Your Guide To The Berlin Wall's East Side Gallery

by Lindsay Shapka in , , ,


The Berlin Wall cut through the center of Berlin from August of 1961 to November of 1989, separating the Soviet Union from Western powers. More than just a wall though, it was a complex military system that rose more than 12 feet high and had 302 towers, 12,000 guards and countless kilometers of barbed wire. 

The Location of the Berlin Wall IEG-MAPS, Institute of European History, Mainz / © A. Kunz, 2004

The Location of the Berlin Wall
IEG-MAPS, Institute of European History, Mainz / © A. Kunz, 2004

Countless numbers of people attempted to cross the wall in the 28 years that it stood, trying to escape Soviet soldiers, many of which were shot before they could even scale it's sturdy, gray, concrete facade. 

When the Berlin Wall fell in 1989, 118 artists from 21 different countries came to create spontaneous works of art on a remaining, still-standing section of it. It officially opened as an open-air gallery in September of 1990. 

This section is now the longest surviving stretch of the wall and its 1.3 kilometers located on the banks of the Spree in Friedrichshain, are covered in approximately 106 paintings, making it the largest outdoor gallery in the world.

Becuase it is exposed to the elements, and vandals, there have been many efforts over the years to restore the artworks.

According to the tourist information website for the gallery, "In 1996, Kani Alavi founded East Side Gallery e. V., an artists’ initiative to preserve and restore the works. By 2000, a 300-metre stretch of the wall had already been restored and 33 pictures repainted, and in 2009 the whole East Side Gallery was restored. 87 artists took part and 100 paintings were restored."

Location

 

Admission

None! The Gallery is open-air and open to the public for FREE! 

Opening Hours

The gallery is always open, as it is just a part of the street. Visit whenever you like! 

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Berlin Wall's East Side Art Gallery
Berlin Wall's East Side Art Gallery



Creating David: The Story Of Michelangelo's Famous Statue of David

by Lindsay Shapka in , , ,


In 1501, Michelangelo (yes, the same guy who painted the famous Sistine Chapel located in the Vatican in Rome) accepted a commission to carve a marble sculpture of the biblical David to be placed high atop a buttress on the Florentine Cathedral

Interestingly, the commission was originally offered to Leonardo da Vinci who rejected it on the grounds that he despised marble sculpture as an inferior art, good only for artisans —(shockingly) he and Michelangelo were NOT best friends.

He scampered up and down the ladder as lightly as a cat, working the stout neck, heroic head and mass of curls from the top of the scaffold, carving the spine with great care to indicate that it carried and directed the whole body and was the mainspring of all movement. There could be no part of the David that was not palpable, and perfect.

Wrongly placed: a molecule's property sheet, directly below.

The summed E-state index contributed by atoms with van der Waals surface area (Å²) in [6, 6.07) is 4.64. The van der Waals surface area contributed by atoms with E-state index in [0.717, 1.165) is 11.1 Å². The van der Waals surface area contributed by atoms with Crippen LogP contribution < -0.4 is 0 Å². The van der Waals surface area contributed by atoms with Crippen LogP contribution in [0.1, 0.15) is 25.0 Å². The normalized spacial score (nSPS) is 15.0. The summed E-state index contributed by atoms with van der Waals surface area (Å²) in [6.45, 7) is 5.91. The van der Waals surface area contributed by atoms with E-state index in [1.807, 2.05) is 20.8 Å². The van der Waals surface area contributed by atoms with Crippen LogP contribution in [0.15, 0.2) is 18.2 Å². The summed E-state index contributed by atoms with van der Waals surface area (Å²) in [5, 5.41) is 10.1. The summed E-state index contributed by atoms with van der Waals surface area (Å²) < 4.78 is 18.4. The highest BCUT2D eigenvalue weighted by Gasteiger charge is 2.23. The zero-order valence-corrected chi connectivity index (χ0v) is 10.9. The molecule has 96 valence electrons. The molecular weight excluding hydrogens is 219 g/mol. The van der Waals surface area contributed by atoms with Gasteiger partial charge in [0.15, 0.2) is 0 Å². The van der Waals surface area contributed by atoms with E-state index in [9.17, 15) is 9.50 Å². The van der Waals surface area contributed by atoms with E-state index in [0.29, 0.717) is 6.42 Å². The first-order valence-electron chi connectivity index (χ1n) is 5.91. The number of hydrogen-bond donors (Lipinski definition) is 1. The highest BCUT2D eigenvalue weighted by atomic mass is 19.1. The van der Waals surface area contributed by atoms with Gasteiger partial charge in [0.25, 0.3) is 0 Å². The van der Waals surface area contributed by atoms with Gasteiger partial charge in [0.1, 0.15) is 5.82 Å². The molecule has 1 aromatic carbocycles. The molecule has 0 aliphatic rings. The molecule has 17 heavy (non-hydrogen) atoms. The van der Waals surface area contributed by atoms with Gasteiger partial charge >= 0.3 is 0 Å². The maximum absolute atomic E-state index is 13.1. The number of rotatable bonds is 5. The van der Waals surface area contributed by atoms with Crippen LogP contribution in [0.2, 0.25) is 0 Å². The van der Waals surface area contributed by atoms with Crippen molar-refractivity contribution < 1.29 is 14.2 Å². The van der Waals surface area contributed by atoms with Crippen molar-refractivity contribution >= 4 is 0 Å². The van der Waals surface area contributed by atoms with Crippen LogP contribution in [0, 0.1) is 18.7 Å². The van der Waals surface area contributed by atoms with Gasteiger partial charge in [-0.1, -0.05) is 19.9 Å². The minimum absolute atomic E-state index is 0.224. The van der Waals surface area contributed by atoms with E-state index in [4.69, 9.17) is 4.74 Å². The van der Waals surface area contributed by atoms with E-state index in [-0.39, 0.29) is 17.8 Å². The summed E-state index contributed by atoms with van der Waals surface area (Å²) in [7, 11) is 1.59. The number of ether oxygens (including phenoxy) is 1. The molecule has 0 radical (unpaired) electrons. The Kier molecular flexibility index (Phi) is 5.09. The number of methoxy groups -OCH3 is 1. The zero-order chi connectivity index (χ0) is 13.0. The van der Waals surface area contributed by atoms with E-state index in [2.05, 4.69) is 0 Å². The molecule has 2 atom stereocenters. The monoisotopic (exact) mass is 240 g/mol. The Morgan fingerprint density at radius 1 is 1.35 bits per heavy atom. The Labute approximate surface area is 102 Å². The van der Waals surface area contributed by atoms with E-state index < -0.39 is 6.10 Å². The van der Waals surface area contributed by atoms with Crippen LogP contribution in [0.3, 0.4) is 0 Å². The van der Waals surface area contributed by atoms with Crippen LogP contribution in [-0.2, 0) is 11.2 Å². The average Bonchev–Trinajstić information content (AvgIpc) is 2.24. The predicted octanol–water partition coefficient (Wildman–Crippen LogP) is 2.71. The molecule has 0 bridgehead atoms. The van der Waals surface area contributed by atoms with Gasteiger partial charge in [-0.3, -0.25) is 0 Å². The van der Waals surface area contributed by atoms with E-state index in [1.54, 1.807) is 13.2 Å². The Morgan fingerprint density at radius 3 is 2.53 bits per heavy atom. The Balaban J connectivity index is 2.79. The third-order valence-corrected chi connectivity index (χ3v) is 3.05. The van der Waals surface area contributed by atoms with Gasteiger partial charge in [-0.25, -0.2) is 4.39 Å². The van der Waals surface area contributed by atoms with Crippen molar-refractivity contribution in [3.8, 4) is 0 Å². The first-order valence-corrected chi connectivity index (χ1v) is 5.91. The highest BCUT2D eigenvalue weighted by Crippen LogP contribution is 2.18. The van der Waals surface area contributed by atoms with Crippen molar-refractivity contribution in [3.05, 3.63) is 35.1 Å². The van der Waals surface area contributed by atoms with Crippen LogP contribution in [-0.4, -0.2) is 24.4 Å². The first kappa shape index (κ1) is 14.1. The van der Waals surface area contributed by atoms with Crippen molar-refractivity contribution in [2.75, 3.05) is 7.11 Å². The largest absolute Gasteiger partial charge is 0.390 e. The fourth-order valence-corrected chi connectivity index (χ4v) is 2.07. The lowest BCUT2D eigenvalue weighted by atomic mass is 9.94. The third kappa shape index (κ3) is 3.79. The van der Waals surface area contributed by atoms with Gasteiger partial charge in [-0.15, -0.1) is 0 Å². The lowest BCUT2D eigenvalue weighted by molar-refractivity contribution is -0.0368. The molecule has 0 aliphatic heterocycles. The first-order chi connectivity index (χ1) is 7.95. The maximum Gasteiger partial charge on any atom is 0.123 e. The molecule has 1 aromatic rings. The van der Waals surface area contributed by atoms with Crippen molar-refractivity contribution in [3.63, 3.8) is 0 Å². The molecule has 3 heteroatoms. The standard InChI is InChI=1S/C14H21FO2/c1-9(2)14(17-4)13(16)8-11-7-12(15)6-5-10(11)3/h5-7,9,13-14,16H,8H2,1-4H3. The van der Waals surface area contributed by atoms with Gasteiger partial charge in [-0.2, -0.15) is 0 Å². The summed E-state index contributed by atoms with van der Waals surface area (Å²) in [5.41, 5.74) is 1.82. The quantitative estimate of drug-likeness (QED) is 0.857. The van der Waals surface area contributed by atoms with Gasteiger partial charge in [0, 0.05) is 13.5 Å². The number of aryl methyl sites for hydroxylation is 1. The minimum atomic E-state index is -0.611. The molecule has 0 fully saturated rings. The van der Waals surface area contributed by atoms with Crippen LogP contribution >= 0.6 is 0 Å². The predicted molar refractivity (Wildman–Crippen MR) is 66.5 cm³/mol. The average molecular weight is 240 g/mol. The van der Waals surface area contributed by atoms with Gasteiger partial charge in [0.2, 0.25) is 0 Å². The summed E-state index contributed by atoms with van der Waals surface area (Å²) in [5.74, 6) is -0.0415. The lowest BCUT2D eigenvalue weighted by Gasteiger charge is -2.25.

— From "The Agony and the Ecstasy" by Irving Stone

It took four years for Michelangelo to carve the famous sculpture out of an 18-foot-tall marble block that had been damaged by another sculptor during the 1460s. Upon its completion in 1504, it was so admired by the people of Florence that they decided to place it in the square next to the Palazzo Vecchio, the seat of the Florentine government, instead of on top the Cathedral. 

The MAIN reason behind this relocation decision, however, was because of what the statue represented to the citizens of Florence.

If you are not familiar with the David and Goliath story, it is from the Bible and tells a tale of the power of "right over might". This sculpture represents the character David who by slinging a rock at the giant Goliath, kills him and, in doing so, saves his people.

Though David had been sculpted by many other artists (Donatello and Bernini both carved the subject) he is usually represented after the fight, with David being depicted as a triumphant hero.

For the first time, Michelangelo depicted his David pre-battle.

With a slingshot over his shoulder, a rock in his hand, tense muscles, and a concentrated gaze, this David seems to be psychologically preparing for the danger ahead. 

Why was this so meaningful to Florence at the time? 

Italy was not a peaceful, united country in this era. The main cities were ruled by powerful families that were always trying to come up with new ways to conquer each other.

At the time that the David was completed, the Florentines had recently fought a war (and won) against the combined forces of Milan, Siena, and Pisa — the little guy conquered a larger foe!

It took FOUR days to move the statue (VERY CAREFULLY!!!) on tree trunks down the narrow streets of Florence, from Michelangelo’s workshop to the Palazzo Vecchio. And there it sat until 1837 when it was replaced by a copy and moved into the Galleria dell’ Accademia to protect it from the elements.

It is said that when carving David, Michelangelo wanted to ensure that the sculpture would convey beauty and emotion from every angle.

As someone who has seen this famous work, in person from ALL angles (ahem…) I can tell you that this goal was not only achieved, it was surpassed. 

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